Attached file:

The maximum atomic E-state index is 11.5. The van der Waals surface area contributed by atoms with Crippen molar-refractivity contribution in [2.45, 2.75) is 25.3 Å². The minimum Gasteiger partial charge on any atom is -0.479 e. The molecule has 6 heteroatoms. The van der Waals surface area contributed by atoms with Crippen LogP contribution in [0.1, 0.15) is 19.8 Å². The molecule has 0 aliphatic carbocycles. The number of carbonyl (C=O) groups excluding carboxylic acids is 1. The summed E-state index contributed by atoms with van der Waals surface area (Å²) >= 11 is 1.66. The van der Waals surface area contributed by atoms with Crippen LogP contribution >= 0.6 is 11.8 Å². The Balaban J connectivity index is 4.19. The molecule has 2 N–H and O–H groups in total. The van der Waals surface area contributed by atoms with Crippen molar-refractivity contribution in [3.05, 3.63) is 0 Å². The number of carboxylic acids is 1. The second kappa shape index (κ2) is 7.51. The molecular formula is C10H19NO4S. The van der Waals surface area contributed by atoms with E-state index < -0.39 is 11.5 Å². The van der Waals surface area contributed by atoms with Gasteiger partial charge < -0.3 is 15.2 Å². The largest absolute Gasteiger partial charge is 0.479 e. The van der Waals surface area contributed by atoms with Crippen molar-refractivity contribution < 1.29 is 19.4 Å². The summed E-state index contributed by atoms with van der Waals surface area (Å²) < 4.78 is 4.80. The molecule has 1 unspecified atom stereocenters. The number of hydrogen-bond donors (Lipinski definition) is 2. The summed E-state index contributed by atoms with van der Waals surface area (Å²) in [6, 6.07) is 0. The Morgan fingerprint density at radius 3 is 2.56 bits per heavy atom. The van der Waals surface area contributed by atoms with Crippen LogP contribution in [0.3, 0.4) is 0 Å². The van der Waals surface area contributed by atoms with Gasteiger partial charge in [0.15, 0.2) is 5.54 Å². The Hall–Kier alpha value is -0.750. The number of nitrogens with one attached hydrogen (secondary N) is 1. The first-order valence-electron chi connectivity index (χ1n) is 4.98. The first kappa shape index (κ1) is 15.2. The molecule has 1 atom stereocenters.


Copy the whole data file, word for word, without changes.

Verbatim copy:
The maximum atomic E-state index is 11.5. The van der Waals surface area contributed by atoms with Crippen molar-refractivity contribution in [2.45, 2.75) is 25.3 Å². The minimum Gasteiger partial charge on any atom is -0.479 e. The molecule has 6 heteroatoms. The van der Waals surface area contributed by atoms with Crippen LogP contribution in [0.1, 0.15) is 19.8 Å². The molecule has 0 aliphatic carbocycles. The number of carbonyl (C=O) groups excluding carboxylic acids is 1. The summed E-state index contributed by atoms with van der Waals surface area (Å²) >= 11 is 1.66. The van der Waals surface area contributed by atoms with Crippen LogP contribution >= 0.6 is 11.8 Å². The Balaban J connectivity index is 4.19. The molecule has 2 N–H and O–H groups in total. The van der Waals surface area contributed by atoms with Crippen molar-refractivity contribution in [3.05, 3.63) is 0 Å². The number of carboxylic acids is 1. The second kappa shape index (κ2) is 7.51. The molecular formula is C10H19NO4S. The van der Waals surface area contributed by atoms with E-state index < -0.39 is 11.5 Å². The van der Waals surface area contributed by atoms with Gasteiger partial charge < -0.3 is 15.2 Å². The largest absolute Gasteiger partial charge is 0.479 e. The van der Waals surface area contributed by atoms with Crippen molar-refractivity contribution < 1.29 is 19.4 Å². The summed E-state index contributed by atoms with van der Waals surface area (Å²) < 4.78 is 4.80. The molecule has 1 unspecified atom stereocenters. The number of hydrogen-bond donors (Lipinski definition) is 2. The summed E-state index contributed by atoms with van der Waals surface area (Å²) in [6, 6.07) is 0. The Morgan fingerprint density at radius 3 is 2.56 bits per heavy atom. The van der Waals surface area contributed by atoms with Crippen LogP contribution in [0.3, 0.4) is 0 Å². The van der Waals surface area contributed by atoms with Gasteiger partial charge in [0.15, 0.2) is 5.54 Å². The Hall–Kier alpha value is -0.750. The number of nitrogens with one attached hydrogen (secondary N) is 1. The first-order valence-electron chi connectivity index (χ1n) is 4.98. The first kappa shape index (κ1) is 15.2. The molecule has 1 atom stereocenters.